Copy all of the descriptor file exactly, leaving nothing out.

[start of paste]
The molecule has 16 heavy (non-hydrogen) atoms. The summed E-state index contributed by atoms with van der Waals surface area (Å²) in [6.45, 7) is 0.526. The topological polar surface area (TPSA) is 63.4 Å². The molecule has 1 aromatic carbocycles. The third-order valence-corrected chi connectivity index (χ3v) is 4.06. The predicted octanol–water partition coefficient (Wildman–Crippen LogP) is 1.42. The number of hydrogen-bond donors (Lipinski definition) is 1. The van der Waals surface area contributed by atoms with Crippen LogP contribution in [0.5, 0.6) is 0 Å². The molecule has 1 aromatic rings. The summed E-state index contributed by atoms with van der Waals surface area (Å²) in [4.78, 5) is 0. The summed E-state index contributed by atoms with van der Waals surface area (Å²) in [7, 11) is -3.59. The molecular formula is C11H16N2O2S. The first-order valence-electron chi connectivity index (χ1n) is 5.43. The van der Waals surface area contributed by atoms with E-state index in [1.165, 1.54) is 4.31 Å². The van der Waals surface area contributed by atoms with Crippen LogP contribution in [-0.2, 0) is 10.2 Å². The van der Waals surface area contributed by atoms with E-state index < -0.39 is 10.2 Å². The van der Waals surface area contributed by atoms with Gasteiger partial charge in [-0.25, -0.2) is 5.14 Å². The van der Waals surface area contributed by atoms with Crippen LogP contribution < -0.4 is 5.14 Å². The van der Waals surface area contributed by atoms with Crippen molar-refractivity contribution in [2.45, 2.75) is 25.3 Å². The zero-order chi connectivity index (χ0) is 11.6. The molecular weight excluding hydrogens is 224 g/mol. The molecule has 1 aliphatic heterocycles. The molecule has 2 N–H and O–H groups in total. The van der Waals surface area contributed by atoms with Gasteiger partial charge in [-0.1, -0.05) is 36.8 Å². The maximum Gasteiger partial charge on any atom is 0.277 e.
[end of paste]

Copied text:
The molecule has 16 heavy (non-hydrogen) atoms. The summed E-state index contributed by atoms with van der Waals surface area (Å²) in [6.45, 7) is 0.526. The topological polar surface area (TPSA) is 63.4 Å². The molecule has 1 aromatic carbocycles. The third-order valence-corrected chi connectivity index (χ3v) is 4.06. The predicted octanol–water partition coefficient (Wildman–Crippen LogP) is 1.42. The number of hydrogen-bond donors (Lipinski definition) is 1. The van der Waals surface area contributed by atoms with Crippen LogP contribution in [0.5, 0.6) is 0 Å². The molecule has 1 aromatic rings. The summed E-state index contributed by atoms with van der Waals surface area (Å²) in [4.78, 5) is 0. The summed E-state index contributed by atoms with van der Waals surface area (Å²) in [7, 11) is -3.59. The molecular formula is C11H16N2O2S. The first-order valence-electron chi connectivity index (χ1n) is 5.43. The van der Waals surface area contributed by atoms with E-state index in [1.165, 1.54) is 4.31 Å². The van der Waals surface area contributed by atoms with Crippen LogP contribution in [-0.2, 0) is 10.2 Å². The van der Waals surface area contributed by atoms with E-state index < -0.39 is 10.2 Å². The van der Waals surface area contributed by atoms with Gasteiger partial charge in [-0.25, -0.2) is 5.14 Å². The van der Waals surface area contributed by atoms with Crippen LogP contribution < -0.4 is 5.14 Å². The van der Waals surface area contributed by atoms with Crippen molar-refractivity contribution in [2.45, 2.75) is 25.3 Å². The zero-order chi connectivity index (χ0) is 11.6. The molecular weight excluding hydrogens is 224 g/mol. The molecule has 1 aliphatic heterocycles. The molecule has 2 N–H and O–H groups in total. The van der Waals surface area contributed by atoms with Gasteiger partial charge in [-0.1, -0.05) is 36.8 Å². The maximum Gasteiger partial charge on any atom is 0.277 e.